Uber to Sell to Rival Didi Chuxing and Create New Business in China

HONG KONG — Uber’s future in China seemed to hold promise.

Despite intense local competition, the market was one of Uber’s largest by total number of rides. A Chinese operation was the personal project of the Uber co-founder Travis Kalanick, who traveled regularly to the country and gave speeches that borrowed the jargon of Chinese Communist Party officials. His interest was backed up by billions of dollars in investment.

But on Monday, Uber, the ride-hailing company known globally for competing ruthlessly against all comers, waved the white flag.

In a stark signal of how difficult it is for American technology companies to thrive in China, Uber China said it was selling itself to Didi Chuxing, its fiercest rival there.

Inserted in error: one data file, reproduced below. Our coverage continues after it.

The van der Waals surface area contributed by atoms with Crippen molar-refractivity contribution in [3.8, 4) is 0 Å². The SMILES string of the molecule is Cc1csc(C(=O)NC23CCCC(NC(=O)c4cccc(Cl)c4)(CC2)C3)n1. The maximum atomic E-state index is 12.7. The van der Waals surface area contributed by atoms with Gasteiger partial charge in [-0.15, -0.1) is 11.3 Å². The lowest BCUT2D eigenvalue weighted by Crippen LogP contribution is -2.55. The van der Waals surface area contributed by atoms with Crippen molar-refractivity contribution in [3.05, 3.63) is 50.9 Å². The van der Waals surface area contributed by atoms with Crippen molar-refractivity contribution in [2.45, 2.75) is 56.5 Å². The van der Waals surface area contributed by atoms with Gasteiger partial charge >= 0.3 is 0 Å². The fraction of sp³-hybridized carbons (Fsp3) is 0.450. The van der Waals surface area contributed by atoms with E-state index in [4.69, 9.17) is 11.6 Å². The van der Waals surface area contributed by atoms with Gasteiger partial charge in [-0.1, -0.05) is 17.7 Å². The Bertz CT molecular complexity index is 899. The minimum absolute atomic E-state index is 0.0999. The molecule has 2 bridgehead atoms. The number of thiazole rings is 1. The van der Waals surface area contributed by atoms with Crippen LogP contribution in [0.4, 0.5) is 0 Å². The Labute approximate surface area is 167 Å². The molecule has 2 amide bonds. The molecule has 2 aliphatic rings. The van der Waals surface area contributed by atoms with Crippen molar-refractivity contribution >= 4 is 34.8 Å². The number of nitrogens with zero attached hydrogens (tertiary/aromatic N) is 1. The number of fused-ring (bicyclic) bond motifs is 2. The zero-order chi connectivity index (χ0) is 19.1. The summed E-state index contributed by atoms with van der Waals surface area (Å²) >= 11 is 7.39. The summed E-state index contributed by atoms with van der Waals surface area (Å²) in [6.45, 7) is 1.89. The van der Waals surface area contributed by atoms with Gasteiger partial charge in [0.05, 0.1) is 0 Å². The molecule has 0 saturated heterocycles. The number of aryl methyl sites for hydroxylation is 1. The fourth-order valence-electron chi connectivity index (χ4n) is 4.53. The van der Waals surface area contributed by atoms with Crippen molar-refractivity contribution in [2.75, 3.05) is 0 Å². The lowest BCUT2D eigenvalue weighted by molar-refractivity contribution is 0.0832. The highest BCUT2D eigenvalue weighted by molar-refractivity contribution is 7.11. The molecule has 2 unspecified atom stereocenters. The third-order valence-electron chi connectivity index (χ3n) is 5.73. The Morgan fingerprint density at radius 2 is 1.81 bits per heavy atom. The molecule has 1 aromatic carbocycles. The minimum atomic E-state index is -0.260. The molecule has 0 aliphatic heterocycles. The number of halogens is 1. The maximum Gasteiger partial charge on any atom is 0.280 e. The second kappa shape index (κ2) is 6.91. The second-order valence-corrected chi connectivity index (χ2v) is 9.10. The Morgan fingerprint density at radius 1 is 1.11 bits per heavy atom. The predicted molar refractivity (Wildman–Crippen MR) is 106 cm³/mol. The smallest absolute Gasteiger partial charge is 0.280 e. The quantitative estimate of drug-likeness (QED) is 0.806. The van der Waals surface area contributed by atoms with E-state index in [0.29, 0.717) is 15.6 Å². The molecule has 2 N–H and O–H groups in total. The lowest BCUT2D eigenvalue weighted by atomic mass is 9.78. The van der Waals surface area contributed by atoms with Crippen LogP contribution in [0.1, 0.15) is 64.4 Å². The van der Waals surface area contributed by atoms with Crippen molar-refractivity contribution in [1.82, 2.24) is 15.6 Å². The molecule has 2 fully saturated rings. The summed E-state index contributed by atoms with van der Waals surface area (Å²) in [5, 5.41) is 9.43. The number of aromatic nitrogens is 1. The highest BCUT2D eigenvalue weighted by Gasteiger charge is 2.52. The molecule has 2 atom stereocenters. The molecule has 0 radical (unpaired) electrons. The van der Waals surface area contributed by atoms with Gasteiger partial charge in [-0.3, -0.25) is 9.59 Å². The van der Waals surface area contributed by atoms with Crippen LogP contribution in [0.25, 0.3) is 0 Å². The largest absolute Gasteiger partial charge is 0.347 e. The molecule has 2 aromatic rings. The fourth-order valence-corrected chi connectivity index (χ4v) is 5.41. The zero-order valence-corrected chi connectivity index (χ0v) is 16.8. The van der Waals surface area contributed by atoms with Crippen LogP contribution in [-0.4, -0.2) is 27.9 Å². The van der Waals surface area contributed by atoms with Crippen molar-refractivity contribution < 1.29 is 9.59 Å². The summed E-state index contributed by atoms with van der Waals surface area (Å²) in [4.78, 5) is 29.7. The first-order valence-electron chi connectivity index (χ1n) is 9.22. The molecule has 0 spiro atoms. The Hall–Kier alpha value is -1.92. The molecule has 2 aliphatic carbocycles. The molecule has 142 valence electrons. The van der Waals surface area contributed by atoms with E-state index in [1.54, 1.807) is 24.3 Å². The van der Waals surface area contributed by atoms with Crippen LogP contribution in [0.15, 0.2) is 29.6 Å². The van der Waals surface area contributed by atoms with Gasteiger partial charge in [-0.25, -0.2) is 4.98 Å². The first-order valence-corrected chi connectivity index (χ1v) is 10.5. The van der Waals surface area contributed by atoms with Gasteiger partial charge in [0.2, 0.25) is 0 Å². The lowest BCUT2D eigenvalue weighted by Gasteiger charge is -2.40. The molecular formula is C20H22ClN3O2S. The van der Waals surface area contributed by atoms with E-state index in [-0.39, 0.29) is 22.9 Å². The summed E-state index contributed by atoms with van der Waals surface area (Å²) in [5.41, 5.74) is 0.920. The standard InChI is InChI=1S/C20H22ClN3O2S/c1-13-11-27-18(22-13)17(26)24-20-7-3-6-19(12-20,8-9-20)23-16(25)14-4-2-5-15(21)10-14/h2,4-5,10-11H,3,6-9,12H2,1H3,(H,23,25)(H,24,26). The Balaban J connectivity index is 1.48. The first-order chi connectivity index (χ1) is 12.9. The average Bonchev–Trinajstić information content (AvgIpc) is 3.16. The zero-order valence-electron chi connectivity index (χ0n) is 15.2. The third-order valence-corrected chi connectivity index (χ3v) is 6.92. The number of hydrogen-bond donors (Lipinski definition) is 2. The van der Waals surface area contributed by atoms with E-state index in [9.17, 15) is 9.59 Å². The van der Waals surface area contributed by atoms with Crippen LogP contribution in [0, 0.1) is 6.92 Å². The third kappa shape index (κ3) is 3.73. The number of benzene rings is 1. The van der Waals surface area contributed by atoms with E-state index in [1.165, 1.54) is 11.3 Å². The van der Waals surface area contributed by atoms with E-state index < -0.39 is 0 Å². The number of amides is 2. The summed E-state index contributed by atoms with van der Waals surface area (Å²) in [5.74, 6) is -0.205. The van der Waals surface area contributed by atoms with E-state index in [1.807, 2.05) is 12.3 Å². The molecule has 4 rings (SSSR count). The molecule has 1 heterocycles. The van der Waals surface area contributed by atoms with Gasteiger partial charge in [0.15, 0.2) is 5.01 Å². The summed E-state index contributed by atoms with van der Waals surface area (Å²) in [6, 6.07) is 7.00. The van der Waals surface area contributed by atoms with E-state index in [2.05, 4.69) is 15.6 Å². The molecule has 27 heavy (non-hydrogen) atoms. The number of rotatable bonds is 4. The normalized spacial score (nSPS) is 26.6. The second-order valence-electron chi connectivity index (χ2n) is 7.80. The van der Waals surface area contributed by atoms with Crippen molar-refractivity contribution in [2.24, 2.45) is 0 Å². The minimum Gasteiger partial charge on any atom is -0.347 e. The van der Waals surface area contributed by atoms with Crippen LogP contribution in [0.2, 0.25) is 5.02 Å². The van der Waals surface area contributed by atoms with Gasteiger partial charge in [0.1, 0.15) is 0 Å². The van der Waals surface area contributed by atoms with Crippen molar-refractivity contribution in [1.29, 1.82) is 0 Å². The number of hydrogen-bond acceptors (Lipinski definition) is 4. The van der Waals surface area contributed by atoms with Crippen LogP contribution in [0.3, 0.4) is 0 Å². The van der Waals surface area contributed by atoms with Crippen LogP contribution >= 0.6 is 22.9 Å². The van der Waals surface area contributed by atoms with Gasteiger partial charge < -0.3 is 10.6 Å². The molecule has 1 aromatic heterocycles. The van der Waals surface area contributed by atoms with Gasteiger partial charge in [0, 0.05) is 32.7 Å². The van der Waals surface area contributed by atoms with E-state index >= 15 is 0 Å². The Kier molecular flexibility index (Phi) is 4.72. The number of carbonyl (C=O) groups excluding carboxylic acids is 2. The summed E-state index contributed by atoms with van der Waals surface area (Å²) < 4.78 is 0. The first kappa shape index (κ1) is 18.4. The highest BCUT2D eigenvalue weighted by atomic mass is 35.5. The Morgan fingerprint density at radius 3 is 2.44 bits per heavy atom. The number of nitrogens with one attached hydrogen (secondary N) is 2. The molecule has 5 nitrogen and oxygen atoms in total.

The sale, which would create a new company worth about $35 billion, would end the great ride-hailing battle of China. A person with knowledge of the deal said Uber investors had been pushing for such a transaction.

The companies have been fighting relentlessly for market share in mainland China for two years, spending tens of millions of dollars every month to attract riders and drivers. The merger would end that competition and create significant scale, but it would also be a repudiation of Uber’s ambitions to take on local Chinese competitors in their huge home market.

Uber had pushed its way into a country that has gone almost untouched by major American tech companies in recent years. Its progress was widely watched and discussed by entrepreneurs and investors alike as a model for how to reach China’s 600 million internet users — a forbidding prospect considering the country’s well-funded local competitors and regulations aimed at blocking foreign businesses.

With the deal, the company will join the ranks of American peers like Google and eBay, which were unable to capitalize on early footholds in China. EBay was outmaneuvered by Alibaba, while Google left China after it said it was the target of government-sponsored cyberattacks.